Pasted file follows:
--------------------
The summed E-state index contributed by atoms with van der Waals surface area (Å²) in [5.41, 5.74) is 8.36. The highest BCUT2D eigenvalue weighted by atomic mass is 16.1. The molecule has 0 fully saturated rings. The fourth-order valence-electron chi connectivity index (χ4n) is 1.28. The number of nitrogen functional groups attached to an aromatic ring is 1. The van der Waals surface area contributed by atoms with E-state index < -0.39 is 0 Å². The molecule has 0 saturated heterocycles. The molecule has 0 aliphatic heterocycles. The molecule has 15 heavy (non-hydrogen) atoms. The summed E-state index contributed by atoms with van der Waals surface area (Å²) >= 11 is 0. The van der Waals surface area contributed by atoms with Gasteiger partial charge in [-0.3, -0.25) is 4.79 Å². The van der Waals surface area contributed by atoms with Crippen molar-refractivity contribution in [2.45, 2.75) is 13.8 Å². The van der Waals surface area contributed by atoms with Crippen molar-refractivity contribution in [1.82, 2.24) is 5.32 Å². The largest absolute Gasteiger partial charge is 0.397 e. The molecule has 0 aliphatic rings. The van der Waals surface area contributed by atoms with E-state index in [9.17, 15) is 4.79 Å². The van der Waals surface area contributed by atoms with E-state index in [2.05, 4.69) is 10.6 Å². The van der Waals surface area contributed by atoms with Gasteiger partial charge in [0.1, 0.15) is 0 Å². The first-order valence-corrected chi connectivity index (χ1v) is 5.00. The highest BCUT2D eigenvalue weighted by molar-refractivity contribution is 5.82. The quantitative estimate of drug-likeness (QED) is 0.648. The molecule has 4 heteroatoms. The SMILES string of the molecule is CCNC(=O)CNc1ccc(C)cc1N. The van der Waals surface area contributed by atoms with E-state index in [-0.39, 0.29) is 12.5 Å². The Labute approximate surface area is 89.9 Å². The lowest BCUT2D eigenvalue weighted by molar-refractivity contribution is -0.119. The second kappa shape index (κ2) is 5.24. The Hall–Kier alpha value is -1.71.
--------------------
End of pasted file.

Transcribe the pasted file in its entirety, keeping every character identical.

The summed E-state index contributed by atoms with van der Waals surface area (Å²) in [5.41, 5.74) is 8.36. The highest BCUT2D eigenvalue weighted by atomic mass is 16.1. The molecule has 0 fully saturated rings. The fourth-order valence-electron chi connectivity index (χ4n) is 1.28. The number of nitrogen functional groups attached to an aromatic ring is 1. The van der Waals surface area contributed by atoms with E-state index < -0.39 is 0 Å². The molecule has 0 saturated heterocycles. The molecule has 0 aliphatic heterocycles. The molecule has 15 heavy (non-hydrogen) atoms. The summed E-state index contributed by atoms with van der Waals surface area (Å²) >= 11 is 0. The van der Waals surface area contributed by atoms with Gasteiger partial charge in [-0.3, -0.25) is 4.79 Å². The van der Waals surface area contributed by atoms with Crippen molar-refractivity contribution in [2.45, 2.75) is 13.8 Å². The van der Waals surface area contributed by atoms with Crippen molar-refractivity contribution in [1.82, 2.24) is 5.32 Å². The largest absolute Gasteiger partial charge is 0.397 e. The molecule has 0 aliphatic rings. The van der Waals surface area contributed by atoms with E-state index in [9.17, 15) is 4.79 Å². The van der Waals surface area contributed by atoms with E-state index in [2.05, 4.69) is 10.6 Å². The van der Waals surface area contributed by atoms with Gasteiger partial charge in [0.1, 0.15) is 0 Å². The first-order valence-corrected chi connectivity index (χ1v) is 5.00. The highest BCUT2D eigenvalue weighted by molar-refractivity contribution is 5.82. The quantitative estimate of drug-likeness (QED) is 0.648. The molecule has 4 heteroatoms. The SMILES string of the molecule is CCNC(=O)CNc1ccc(C)cc1N. The van der Waals surface area contributed by atoms with E-state index in [-0.39, 0.29) is 12.5 Å². The Labute approximate surface area is 89.9 Å². The lowest BCUT2D eigenvalue weighted by molar-refractivity contribution is -0.119. The second kappa shape index (κ2) is 5.24. The Hall–Kier alpha value is -1.71.